OF PALESTINIANS AND NATIVE AMERICANS — MU'IN BSEISO


The Gaza-born writer and activist Mu’in Bseiso (1926-1984) is best known for his many volumes of poetry. In a 1969 review of Bseiso’s poetry, the Egyptian critic and novelist Radwa Ashour argued that Bseiso’s poetry is first and foremost concerned with politics and society. Bseiso, Ashour wrote, “is not interested in metaphysical questions in the least.” His lesser known but also voluminous memoirs, plays, and essays share this political bent along with a propensity for allegory and a biting wit.  The curious piece below—which summons, through a white man's novel, the foil of Native Americans to condemn the inaction of Arabs—comes from a 1972 collection of his literary essays. Throughout, Bseiso uses the Arabic term "al-Hindi al-Ahmar" or "the Red Indian." Despite the problems with this term, I have elected to stay true to Bseiso's Arabic, although today even in Arabic "al-Amerikan al-Asliyeen" or "the Original Americans" is sometimes used.

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Left: Heard Museum, Phoenix. Right: Dar al-Nimr, Beirut


The Bottle of Milk and the Newspaper


The most honest literary account of the extermination of an entire race is a novel written by the American Howard Fast about the physical liquidation of the Red Indians, The Last Frontier [1941]. In it, the shadow of bullets chases the Red Indians who fall from their naked horses with their feathered warbonnets. No one escapes the massacre except for one Red Indian who reaches the frontier injured, spiritless, with hardly a breath left. But this story does not end with the final Red Indian reaching the frontier, it extends deeply into into last third of the twentieth century, when we now only see Red Indians in America’s museums, their garb exhibited.


In the end of Fast's novel, that wounded, last surviving Red Indian was given to the United States of America. Perhaps the best doctor treated his injuries. Perhaps they offered him a home for himself. Perhaps, one way or another, they found for him the last Indian woman too, and they married. Thus they preserved that species from extinction. Then of course they introduced laws banning the hunting of Red Indians—fearing the extinction of the species—in the same way they’ve introduced laws banning the hunting of endangered animals… fear of extinction?!!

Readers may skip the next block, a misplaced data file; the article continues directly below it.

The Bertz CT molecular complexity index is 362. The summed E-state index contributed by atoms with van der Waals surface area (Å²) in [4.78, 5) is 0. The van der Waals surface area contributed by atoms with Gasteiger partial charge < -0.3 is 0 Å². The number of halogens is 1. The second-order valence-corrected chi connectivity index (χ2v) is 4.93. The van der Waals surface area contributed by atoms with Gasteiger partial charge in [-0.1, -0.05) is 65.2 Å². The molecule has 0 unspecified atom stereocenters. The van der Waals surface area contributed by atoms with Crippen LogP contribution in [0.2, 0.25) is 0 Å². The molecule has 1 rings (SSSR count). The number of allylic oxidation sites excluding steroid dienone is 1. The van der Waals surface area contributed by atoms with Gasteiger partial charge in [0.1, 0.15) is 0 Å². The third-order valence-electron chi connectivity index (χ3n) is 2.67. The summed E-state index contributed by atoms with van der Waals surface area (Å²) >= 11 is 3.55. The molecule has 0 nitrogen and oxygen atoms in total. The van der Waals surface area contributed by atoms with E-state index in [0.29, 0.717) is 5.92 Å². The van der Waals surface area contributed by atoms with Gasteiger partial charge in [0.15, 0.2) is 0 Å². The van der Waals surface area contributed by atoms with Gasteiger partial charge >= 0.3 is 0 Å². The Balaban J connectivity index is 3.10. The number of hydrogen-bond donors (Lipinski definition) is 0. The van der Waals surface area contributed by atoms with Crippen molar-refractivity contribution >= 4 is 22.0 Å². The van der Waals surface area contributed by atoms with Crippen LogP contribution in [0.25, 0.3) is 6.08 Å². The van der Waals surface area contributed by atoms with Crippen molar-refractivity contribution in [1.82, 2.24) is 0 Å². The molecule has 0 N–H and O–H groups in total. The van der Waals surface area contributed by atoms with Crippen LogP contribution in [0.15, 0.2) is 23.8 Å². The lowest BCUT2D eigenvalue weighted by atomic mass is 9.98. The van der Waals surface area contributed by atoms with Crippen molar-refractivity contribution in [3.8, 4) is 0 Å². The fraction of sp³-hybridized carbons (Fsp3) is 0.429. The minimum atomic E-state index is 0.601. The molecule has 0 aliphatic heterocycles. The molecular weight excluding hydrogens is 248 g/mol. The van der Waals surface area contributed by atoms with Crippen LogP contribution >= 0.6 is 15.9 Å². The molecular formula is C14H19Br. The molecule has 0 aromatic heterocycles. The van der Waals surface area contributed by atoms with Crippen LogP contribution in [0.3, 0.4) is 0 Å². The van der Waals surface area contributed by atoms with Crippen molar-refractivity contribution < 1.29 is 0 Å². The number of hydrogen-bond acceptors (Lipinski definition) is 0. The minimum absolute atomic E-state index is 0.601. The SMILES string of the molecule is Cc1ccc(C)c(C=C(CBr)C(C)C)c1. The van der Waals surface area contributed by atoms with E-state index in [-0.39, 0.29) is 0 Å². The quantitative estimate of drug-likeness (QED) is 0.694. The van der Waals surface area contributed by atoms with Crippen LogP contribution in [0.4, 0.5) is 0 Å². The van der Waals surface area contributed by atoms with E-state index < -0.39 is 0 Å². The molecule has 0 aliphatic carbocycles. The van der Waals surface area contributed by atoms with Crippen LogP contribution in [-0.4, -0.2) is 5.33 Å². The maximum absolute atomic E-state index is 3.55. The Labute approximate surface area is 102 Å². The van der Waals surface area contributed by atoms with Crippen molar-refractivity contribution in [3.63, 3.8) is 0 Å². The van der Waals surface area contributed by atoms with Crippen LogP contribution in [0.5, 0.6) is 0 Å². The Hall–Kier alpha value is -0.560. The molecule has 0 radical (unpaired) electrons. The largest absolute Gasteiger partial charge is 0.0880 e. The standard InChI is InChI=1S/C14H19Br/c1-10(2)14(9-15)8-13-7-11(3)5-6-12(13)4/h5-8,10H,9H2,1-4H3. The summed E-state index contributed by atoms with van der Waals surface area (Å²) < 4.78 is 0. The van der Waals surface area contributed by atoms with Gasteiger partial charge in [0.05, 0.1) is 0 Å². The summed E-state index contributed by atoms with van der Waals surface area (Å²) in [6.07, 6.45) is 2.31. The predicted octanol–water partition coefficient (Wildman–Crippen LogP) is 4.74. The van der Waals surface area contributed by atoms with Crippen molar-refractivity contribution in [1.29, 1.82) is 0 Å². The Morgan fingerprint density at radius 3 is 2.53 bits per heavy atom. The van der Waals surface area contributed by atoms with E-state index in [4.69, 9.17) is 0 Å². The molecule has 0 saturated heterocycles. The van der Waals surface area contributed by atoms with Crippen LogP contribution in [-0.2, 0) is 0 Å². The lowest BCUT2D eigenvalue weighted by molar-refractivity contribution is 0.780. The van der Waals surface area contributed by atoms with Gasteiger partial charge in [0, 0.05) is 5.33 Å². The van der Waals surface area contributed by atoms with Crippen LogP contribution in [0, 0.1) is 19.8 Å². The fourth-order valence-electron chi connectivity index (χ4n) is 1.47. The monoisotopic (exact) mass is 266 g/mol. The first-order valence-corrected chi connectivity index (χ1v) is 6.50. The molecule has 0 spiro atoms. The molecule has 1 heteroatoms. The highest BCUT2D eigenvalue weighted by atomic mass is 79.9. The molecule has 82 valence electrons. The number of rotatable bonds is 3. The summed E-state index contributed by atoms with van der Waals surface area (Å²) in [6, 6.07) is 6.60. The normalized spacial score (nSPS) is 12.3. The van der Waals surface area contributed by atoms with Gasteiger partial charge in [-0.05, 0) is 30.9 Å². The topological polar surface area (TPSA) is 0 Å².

Howard Fast, if he lived today [Fast was alive... he died in 2003] and made some edits to the margins of his old novel, and released it in a new edition, he wouldn’t be wrong to title it: The Last Frontier for the Last Palestinian instead of The Last Frontier. If he changed the Indians' names and wrote in their place Palestinian names, and changed the names of cities, the Palestinian novel would not be so different from the old American novel about the Indians. The pursuit is the same pursuit, and the determination to exterminate is the same determination to exterminate, and the silence heavy artillery makes would be the same. But, will the last Palestinian reach the last frontier? Will he have the same opportunity as the last Indian? Will the Arabs—with the same shrewdness and cleverness of the Americans who treated their final Indian, and surrounded him with all their care—keep the species from extermination? It is wrong in this century, to keep our Arab museums empty of the Palestinian species in the same way as the Americans, but rather we should draw on their example and bring Palestinians into every field of our production. Use Palestinians in our artistic and literary lives etc. Represent Palestinians in the cinema and television and short stories and novels and plays and painting. It’s best to just consume the greatest tragedy of this era from the comfort of our homes where at our doors every morning a bottle of milk and the newspaper sit, and we have the capacity after all this to look at ourselves in the mirror without shame!
Translated into English by Esmat Elhalaby from the original Arabic in: Mu’in Bseiso, Adab al-Qafz bi-al-Mizallat (Cairo: Dar al-Hilal, 1972)

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